Potentially more at risk than Abbott, and sooner, are: Republican members of the Texas House where Democrats are mounting a serious effort to take the majority; Congressional Republicans with gerrymandered seats that include parcels of Austin; and Senator John Cornyn who is locked in his most serious challenge since winning his seat, with M.J. Hegar. These are all still long shots for Texas Democrats, but not out of the realm of possibility. And, Democrats are running strong races in all these seats.
It was with the Republican candidates in these races in mind that Abbott jumped into the Austin police budget debate. He really has no power over city police budgets and any attempt to gain that power would be difficult, even in a Republican majority legislature — although not impossible.
For now though Republicans like Roger Williams see the Austin Council vote as a life raft thrown to them in turbulent waters. And, they mean to use the issue not just in Austin, but to scare those in other communities into believing that electing Democrats will result in drastic cuts to police and endanger public safety.
For example, during CBS coverage of the Republican convention, Major Garrett of CBS reported that Republican focus groups show their best chances lie in emphasizing three issues: the economy; cancel culture; and law and order.
The Austin City Council just played big time into the last one. Whether that works or not remains to be seen. It would be worth the risk if their approach were the only way to reform the police. It sure seems, however, that just a little bit of shift in approach and rhetoric would have made their actions less difficult to defend, under Republican attacks that likely would have come anyway. Activists might not have been as happy, but the overall cause might have been strengthened.
Here the Council might learn from Congresswoman Alexandria Ocasio Cortez (AOC) of New York, who back in June tweeted about the difference between protestors and elected officials. “Poll-tested slogans and electoral feasibility is not the activists’ job. Their job is to organize, support and transform public opinion, which they are doing,” tweeted AOC.
She then added, “Our job as policymakers is to take the public’s mandate and find + create pockets to advance as much progress as possible.”
Older Democrats (Boomer Alert)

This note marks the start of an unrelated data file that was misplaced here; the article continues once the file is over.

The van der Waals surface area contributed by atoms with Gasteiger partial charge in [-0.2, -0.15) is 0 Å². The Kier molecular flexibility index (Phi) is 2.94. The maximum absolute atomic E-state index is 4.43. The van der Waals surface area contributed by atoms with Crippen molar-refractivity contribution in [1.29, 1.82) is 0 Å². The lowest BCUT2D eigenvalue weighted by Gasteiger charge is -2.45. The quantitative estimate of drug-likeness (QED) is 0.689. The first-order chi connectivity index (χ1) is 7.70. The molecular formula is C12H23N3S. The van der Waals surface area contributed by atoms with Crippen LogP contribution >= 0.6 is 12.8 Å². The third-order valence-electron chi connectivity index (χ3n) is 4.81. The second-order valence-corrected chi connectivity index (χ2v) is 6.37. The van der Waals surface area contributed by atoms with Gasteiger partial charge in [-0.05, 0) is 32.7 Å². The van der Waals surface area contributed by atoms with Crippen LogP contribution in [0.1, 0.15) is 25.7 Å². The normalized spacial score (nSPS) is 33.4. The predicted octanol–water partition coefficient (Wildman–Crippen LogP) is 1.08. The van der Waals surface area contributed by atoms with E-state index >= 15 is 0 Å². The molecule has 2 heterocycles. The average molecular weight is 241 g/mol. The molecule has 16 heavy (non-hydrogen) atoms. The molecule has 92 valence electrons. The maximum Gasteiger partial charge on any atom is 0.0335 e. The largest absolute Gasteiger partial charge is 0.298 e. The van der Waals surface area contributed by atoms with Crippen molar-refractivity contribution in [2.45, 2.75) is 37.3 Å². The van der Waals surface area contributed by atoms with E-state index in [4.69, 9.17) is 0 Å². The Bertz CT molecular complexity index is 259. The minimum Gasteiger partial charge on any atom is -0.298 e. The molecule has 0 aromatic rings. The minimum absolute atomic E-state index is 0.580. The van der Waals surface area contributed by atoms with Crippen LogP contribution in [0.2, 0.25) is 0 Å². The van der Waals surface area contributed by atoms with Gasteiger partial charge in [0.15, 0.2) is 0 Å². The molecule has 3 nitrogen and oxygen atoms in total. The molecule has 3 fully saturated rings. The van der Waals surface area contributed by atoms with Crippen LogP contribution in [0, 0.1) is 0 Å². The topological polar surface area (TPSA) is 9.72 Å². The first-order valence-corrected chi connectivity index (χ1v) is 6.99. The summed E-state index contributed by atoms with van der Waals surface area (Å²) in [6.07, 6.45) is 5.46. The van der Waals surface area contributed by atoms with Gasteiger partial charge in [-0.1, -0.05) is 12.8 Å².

Almost certainly, the group most worried about an effective Republican backlash are older Democrats, which include the author. We have after all lived through a lot, and tried to pick up a few lessons along the way. For instance there was 1968 when Richard Nixon ran on a law and order campaign based on riots and antiwar protests. He rode that theme into the White House.
Then there was 1988 when Democratic nominee Michael Dukakis was 17 points ahead after the convention, but got wiped out by George H.W. Bush’s race baiting Willie Horton campaign.
Of course we need to stand united against anything like that which emerges during the election. But, a lot of older Democrats believe it is wise to be mindful of not playing into that strategy, of not needlessly providing ammunition to Republicans who know how to use it to capitalize on the worst fears and prejudices of Americans. Sometimes, a big part of that is resisting the urge to play to the crowd, or your base. Doing somight ultimately hurt those you are trying the most to help.
All older Democrats though can share with the Austin City Council a hope that in November Texas Republican leaders are not able to say, “Thanks in part to the Austin City Council, We Won.”
To receive notification when the Austin Independent posts stories, to subscribe, or to write to the editor please send us an email under Contact on the home page,or click here.
Journalism costs money. Please consider subscribing or donating. Funds will go primarily toward expanding the Independent’s reach, web redesign, and paying photographers and artists.
To go to the Austin Independent home page click here.
The Austin Independent, a publication of The Austin Independent, LLC
All Rights Reserved